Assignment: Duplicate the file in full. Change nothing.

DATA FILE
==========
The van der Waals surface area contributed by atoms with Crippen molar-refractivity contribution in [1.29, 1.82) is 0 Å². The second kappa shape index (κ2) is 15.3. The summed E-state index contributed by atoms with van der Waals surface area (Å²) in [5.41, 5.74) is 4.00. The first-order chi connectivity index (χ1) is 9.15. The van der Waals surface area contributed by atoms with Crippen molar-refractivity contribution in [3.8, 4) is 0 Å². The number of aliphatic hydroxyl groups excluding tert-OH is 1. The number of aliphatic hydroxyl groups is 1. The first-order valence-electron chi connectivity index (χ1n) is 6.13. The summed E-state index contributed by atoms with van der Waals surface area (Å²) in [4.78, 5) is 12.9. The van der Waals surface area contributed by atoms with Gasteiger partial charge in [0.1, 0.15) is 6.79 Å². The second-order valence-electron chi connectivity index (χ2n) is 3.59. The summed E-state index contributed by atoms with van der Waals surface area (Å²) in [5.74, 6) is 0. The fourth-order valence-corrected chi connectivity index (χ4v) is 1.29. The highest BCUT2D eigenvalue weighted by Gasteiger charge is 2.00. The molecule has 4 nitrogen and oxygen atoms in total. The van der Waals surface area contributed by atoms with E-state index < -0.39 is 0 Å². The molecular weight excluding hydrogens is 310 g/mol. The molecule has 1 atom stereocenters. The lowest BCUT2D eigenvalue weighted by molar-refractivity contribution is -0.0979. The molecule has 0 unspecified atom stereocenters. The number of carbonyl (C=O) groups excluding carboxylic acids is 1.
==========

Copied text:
The van der Waals surface area contributed by atoms with Crippen molar-refractivity contribution in [1.29, 1.82) is 0 Å². The second kappa shape index (κ2) is 15.3. The summed E-state index contributed by atoms with van der Waals surface area (Å²) in [5.41, 5.74) is 4.00. The first-order chi connectivity index (χ1) is 9.15. The van der Waals surface area contributed by atoms with Crippen molar-refractivity contribution in [3.8, 4) is 0 Å². The number of aliphatic hydroxyl groups excluding tert-OH is 1. The number of aliphatic hydroxyl groups is 1. The first-order valence-electron chi connectivity index (χ1n) is 6.13. The summed E-state index contributed by atoms with van der Waals surface area (Å²) in [4.78, 5) is 12.9. The van der Waals surface area contributed by atoms with Gasteiger partial charge in [0.1, 0.15) is 6.79 Å². The second-order valence-electron chi connectivity index (χ2n) is 3.59. The summed E-state index contributed by atoms with van der Waals surface area (Å²) in [5.74, 6) is 0. The fourth-order valence-corrected chi connectivity index (χ4v) is 1.29. The highest BCUT2D eigenvalue weighted by Gasteiger charge is 2.00. The molecule has 4 nitrogen and oxygen atoms in total. The van der Waals surface area contributed by atoms with E-state index < -0.39 is 0 Å². The molecular weight excluding hydrogens is 310 g/mol. The molecule has 1 atom stereocenters. The lowest BCUT2D eigenvalue weighted by molar-refractivity contribution is -0.0979. The molecule has 0 unspecified atom stereocenters. The number of carbonyl (C=O) groups excluding carboxylic acids is 1.